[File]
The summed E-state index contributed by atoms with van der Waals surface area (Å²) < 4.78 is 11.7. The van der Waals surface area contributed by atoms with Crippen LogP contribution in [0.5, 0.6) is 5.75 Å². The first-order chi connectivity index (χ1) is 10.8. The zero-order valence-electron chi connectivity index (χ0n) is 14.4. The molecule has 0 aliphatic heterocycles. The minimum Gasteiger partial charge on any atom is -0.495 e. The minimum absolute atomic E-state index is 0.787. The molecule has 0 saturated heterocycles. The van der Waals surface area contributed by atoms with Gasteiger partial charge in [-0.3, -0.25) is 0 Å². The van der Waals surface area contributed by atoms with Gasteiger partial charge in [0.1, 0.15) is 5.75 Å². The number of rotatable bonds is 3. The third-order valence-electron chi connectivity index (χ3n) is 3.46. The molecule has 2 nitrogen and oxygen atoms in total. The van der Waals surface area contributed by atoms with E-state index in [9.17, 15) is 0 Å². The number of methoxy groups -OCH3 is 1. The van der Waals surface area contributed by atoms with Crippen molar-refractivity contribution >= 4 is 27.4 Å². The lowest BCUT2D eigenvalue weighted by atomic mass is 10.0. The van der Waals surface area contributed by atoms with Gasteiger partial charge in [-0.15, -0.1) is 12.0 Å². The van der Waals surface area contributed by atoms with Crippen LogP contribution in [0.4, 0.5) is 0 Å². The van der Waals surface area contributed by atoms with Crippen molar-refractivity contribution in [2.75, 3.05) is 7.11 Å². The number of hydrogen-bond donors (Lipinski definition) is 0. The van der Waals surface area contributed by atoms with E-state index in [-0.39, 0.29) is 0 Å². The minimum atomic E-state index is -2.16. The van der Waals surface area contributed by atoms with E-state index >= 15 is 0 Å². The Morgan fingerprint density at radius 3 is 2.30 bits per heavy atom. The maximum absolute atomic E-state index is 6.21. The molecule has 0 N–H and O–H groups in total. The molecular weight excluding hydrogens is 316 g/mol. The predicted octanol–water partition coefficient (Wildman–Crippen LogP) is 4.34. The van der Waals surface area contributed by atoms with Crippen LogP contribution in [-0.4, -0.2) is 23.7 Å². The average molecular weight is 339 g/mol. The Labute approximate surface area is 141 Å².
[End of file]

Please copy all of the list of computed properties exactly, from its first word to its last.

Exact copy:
The summed E-state index contributed by atoms with van der Waals surface area (Å²) < 4.78 is 11.7. The van der Waals surface area contributed by atoms with Crippen LogP contribution in [0.5, 0.6) is 5.75 Å². The first-order chi connectivity index (χ1) is 10.8. The zero-order valence-electron chi connectivity index (χ0n) is 14.4. The molecule has 0 aliphatic heterocycles. The minimum Gasteiger partial charge on any atom is -0.495 e. The minimum absolute atomic E-state index is 0.787. The molecule has 0 saturated heterocycles. The van der Waals surface area contributed by atoms with Gasteiger partial charge in [-0.3, -0.25) is 0 Å². The van der Waals surface area contributed by atoms with Gasteiger partial charge in [0.1, 0.15) is 5.75 Å². The number of rotatable bonds is 3. The third-order valence-electron chi connectivity index (χ3n) is 3.46. The molecule has 2 nitrogen and oxygen atoms in total. The van der Waals surface area contributed by atoms with E-state index in [9.17, 15) is 0 Å². The number of methoxy groups -OCH3 is 1. The van der Waals surface area contributed by atoms with Crippen molar-refractivity contribution >= 4 is 27.4 Å². The lowest BCUT2D eigenvalue weighted by atomic mass is 10.0. The van der Waals surface area contributed by atoms with Gasteiger partial charge in [-0.15, -0.1) is 12.0 Å². The van der Waals surface area contributed by atoms with Crippen LogP contribution in [0.4, 0.5) is 0 Å². The van der Waals surface area contributed by atoms with Crippen molar-refractivity contribution in [2.75, 3.05) is 7.11 Å². The number of hydrogen-bond donors (Lipinski definition) is 0. The van der Waals surface area contributed by atoms with E-state index in [-0.39, 0.29) is 0 Å². The minimum atomic E-state index is -2.16. The van der Waals surface area contributed by atoms with E-state index >= 15 is 0 Å². The Morgan fingerprint density at radius 3 is 2.30 bits per heavy atom. The maximum absolute atomic E-state index is 6.21. The molecule has 0 N–H and O–H groups in total. The molecular weight excluding hydrogens is 316 g/mol. The predicted octanol–water partition coefficient (Wildman–Crippen LogP) is 4.34. The van der Waals surface area contributed by atoms with Crippen LogP contribution in [-0.4, -0.2) is 23.7 Å². The average molecular weight is 339 g/mol. The Labute approximate surface area is 141 Å².